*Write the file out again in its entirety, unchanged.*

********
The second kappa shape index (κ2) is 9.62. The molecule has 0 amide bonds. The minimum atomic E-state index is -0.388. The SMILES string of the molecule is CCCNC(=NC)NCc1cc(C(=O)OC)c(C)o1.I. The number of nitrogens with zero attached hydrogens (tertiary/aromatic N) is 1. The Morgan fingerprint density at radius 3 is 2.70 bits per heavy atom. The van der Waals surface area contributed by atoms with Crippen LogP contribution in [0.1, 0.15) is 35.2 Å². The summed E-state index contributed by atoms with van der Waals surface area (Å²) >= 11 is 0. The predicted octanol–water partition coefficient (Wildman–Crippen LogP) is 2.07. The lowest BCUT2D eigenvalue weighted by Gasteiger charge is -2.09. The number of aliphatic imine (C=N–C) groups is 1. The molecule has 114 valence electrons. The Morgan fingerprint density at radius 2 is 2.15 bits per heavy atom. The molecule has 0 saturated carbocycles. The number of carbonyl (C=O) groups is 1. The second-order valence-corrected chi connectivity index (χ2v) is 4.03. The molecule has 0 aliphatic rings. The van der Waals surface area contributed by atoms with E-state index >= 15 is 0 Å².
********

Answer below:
The second kappa shape index (κ2) is 9.62. The molecule has 0 amide bonds. The minimum atomic E-state index is -0.388. The SMILES string of the molecule is CCCNC(=NC)NCc1cc(C(=O)OC)c(C)o1.I. The number of nitrogens with zero attached hydrogens (tertiary/aromatic N) is 1. The Morgan fingerprint density at radius 3 is 2.70 bits per heavy atom. The van der Waals surface area contributed by atoms with Crippen LogP contribution in [0.1, 0.15) is 35.2 Å². The summed E-state index contributed by atoms with van der Waals surface area (Å²) >= 11 is 0. The predicted octanol–water partition coefficient (Wildman–Crippen LogP) is 2.07. The lowest BCUT2D eigenvalue weighted by Gasteiger charge is -2.09. The number of aliphatic imine (C=N–C) groups is 1. The molecule has 114 valence electrons. The Morgan fingerprint density at radius 2 is 2.15 bits per heavy atom. The molecule has 0 saturated carbocycles. The number of carbonyl (C=O) groups is 1. The second-order valence-corrected chi connectivity index (χ2v) is 4.03. The molecule has 0 aliphatic rings. The van der Waals surface area contributed by atoms with E-state index >= 15 is 0 Å².